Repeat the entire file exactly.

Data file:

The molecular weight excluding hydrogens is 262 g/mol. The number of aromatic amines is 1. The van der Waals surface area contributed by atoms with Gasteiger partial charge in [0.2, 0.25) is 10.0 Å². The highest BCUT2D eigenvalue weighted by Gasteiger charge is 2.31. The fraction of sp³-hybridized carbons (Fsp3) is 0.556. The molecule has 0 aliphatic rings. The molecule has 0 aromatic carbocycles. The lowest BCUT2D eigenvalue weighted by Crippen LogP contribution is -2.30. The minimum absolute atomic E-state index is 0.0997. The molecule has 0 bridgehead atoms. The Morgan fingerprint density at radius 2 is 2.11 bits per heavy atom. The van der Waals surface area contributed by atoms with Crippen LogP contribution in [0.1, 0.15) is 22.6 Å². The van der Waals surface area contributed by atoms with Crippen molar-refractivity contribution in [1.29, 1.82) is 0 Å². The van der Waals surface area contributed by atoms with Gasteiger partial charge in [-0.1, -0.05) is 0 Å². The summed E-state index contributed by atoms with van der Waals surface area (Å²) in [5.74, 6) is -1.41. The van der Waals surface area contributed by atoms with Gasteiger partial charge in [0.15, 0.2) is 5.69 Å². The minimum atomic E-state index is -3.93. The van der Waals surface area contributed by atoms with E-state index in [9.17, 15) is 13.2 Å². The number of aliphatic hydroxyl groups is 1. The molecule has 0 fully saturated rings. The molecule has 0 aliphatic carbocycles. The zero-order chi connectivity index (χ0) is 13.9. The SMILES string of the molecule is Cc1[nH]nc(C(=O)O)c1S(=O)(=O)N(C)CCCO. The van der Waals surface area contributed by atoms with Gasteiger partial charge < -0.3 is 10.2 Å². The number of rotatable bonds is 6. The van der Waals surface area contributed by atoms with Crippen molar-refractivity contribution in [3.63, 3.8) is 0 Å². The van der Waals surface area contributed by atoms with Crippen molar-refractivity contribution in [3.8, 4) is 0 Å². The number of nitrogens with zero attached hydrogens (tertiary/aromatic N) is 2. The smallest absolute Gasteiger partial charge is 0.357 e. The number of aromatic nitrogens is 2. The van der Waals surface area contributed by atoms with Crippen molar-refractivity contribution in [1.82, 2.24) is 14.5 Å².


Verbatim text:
The molecular weight excluding hydrogens is 262 g/mol. The number of aromatic amines is 1. The van der Waals surface area contributed by atoms with Gasteiger partial charge in [0.2, 0.25) is 10.0 Å². The highest BCUT2D eigenvalue weighted by Gasteiger charge is 2.31. The fraction of sp³-hybridized carbons (Fsp3) is 0.556. The molecule has 0 aliphatic rings. The molecule has 0 aromatic carbocycles. The lowest BCUT2D eigenvalue weighted by Crippen LogP contribution is -2.30. The minimum absolute atomic E-state index is 0.0997. The molecule has 0 bridgehead atoms. The Morgan fingerprint density at radius 2 is 2.11 bits per heavy atom. The van der Waals surface area contributed by atoms with Crippen LogP contribution in [0.1, 0.15) is 22.6 Å². The van der Waals surface area contributed by atoms with Crippen molar-refractivity contribution in [1.29, 1.82) is 0 Å². The van der Waals surface area contributed by atoms with Gasteiger partial charge in [-0.1, -0.05) is 0 Å². The summed E-state index contributed by atoms with van der Waals surface area (Å²) in [5.74, 6) is -1.41. The van der Waals surface area contributed by atoms with Gasteiger partial charge in [0.15, 0.2) is 5.69 Å². The minimum atomic E-state index is -3.93. The van der Waals surface area contributed by atoms with E-state index in [9.17, 15) is 13.2 Å². The number of aliphatic hydroxyl groups is 1. The molecule has 0 fully saturated rings. The molecule has 0 aliphatic carbocycles. The zero-order chi connectivity index (χ0) is 13.9. The SMILES string of the molecule is Cc1[nH]nc(C(=O)O)c1S(=O)(=O)N(C)CCCO. The van der Waals surface area contributed by atoms with Gasteiger partial charge < -0.3 is 10.2 Å². The number of rotatable bonds is 6. The van der Waals surface area contributed by atoms with Crippen molar-refractivity contribution in [3.63, 3.8) is 0 Å². The van der Waals surface area contributed by atoms with Crippen molar-refractivity contribution in [3.8, 4) is 0 Å². The number of nitrogens with zero attached hydrogens (tertiary/aromatic N) is 2. The smallest absolute Gasteiger partial charge is 0.357 e. The number of aromatic nitrogens is 2. The van der Waals surface area contributed by atoms with Crippen molar-refractivity contribution in [1.82, 2.24) is 14.5 Å².